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The Rise and Fall (and Rise again) of Absinthe

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Derived from anise, fennel and wormwood, Absinthe is a strong tasting, high alcohol aperitif with a history like no other. Here at Drinks Chest we proudly stock Spanish Rodniks Absinthe, a country unique in never having banned this infamous liquor and surprisingly important for its popularity across the atlantic, but we’ll get onto that in a few paragraphs…

Dr Ordinaire and his green elixir

Although the history of wormwood liquors extends back thousands of years to the Egyption empire, it was Dr Pierre Ordinaire, a French doctor, who is credited with the drink we today know as Absinthe.

Dr Ordinaire created a emerald green elixir with herbs and worm wood (Artemisia Absinthium) which was believed to cure a wide variety of illnesses and ailments.

Just five years later Henri-Louis Pernod, founder of the Pernod brand, opened an absinthe distillery in Switzerland, quickly followed by another, larger distillery in Pontarliet France in 1797. This is where the drink gained an international reputation as the drink of intellectuals, writers and artists.

The rise in popularity

As absinthe’s popularity began to rise in the early 19th century, its use was boosted by an unlikely source. In the 1840s soldiers of the French Army were medicated with absinthe as a field treatment for malaria, increasing production and lowering the cost. By the early 20th century absinthe became the drink of choice across France, consumed more than wine and other liquors.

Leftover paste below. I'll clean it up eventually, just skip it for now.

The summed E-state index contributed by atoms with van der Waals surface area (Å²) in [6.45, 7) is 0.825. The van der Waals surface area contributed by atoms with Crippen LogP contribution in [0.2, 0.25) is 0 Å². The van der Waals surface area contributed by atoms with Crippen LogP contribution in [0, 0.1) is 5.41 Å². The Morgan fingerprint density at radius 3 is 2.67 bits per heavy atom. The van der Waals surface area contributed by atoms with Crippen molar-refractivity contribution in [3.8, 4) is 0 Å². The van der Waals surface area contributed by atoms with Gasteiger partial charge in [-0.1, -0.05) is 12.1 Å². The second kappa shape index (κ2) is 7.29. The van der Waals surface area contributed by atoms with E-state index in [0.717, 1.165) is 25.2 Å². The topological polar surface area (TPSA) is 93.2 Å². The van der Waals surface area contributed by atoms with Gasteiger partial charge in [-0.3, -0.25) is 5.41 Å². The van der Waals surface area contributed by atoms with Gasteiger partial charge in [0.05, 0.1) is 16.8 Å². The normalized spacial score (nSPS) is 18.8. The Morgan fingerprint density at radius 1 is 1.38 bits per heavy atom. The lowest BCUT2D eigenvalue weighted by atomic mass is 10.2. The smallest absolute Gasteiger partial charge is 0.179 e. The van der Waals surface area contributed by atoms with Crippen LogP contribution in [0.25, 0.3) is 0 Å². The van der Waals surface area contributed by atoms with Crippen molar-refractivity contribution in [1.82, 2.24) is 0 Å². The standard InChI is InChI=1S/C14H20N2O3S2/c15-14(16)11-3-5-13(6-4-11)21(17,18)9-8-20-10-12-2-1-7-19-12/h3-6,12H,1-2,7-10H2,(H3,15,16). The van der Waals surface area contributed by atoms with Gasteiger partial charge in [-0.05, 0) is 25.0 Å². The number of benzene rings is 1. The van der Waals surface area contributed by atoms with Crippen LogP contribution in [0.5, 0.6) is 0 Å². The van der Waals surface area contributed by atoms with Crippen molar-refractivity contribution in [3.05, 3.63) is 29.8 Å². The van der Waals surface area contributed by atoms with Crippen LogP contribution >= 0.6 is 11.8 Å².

France’s neighbours, Spain, also developed a liking towards the wormwood liquor. Drinks Chest’s absinthe of choice is Rodniks of Spain, with a softer aroma than it’s French counterpart yet high in wormwood, it’s a perfect drink for shots and cocktails. 

Spanish absinthe drinkers were also responsible for introducing the drink to America. In the 1870's a Spanish bartender called Cayetano Ferrer opened The Absinthe Room in New Orleans and by 1878 nearly 10 million litres of absinthe had been imported to USA.

Other parts of Europe, especially Prague in the Czech Republic, also felt the boom of absinthe, yet several years after Ferrer had left for the states.

The unexpected fall and near worldwide ban

Absinthe was soon to become victim of public opinion, criticism and scapegoating. Accusations of drinkers becoming criminal and the drink being responsible for human fatalities, led to moral panic. Absinthe was seen as dangerous, with its drinkers referred to as addicts, rather than the high-flyers of society. This, along with a fire at one of the Pernod absinthe plant, reducing production, led to a decline in both supply and demand.

Most of Europe banned the drink in the early 1900s, the USA in 1912 and the spiritual home, France, in 1915.

The second coming

In the 1990’s, science came to the rescue of Absinthe. Scientists found proof that one of it’s ingredients, wormwood, which was used as a treatment for Malaria, was an effective suppressant of malaria. The improvement of its reputation meant distillers began to look for loopholes in old laws to begin production and selling of absinthe, many were found and a new market for the liquor was created.

By the early 2000s nearly all the absinthe bans around the world were lifted, with France leading the way in production, followed by Eastern Europe and their ‘Bohemian’ recipes. 

Shop for absinthe online with Drinks Chest. 


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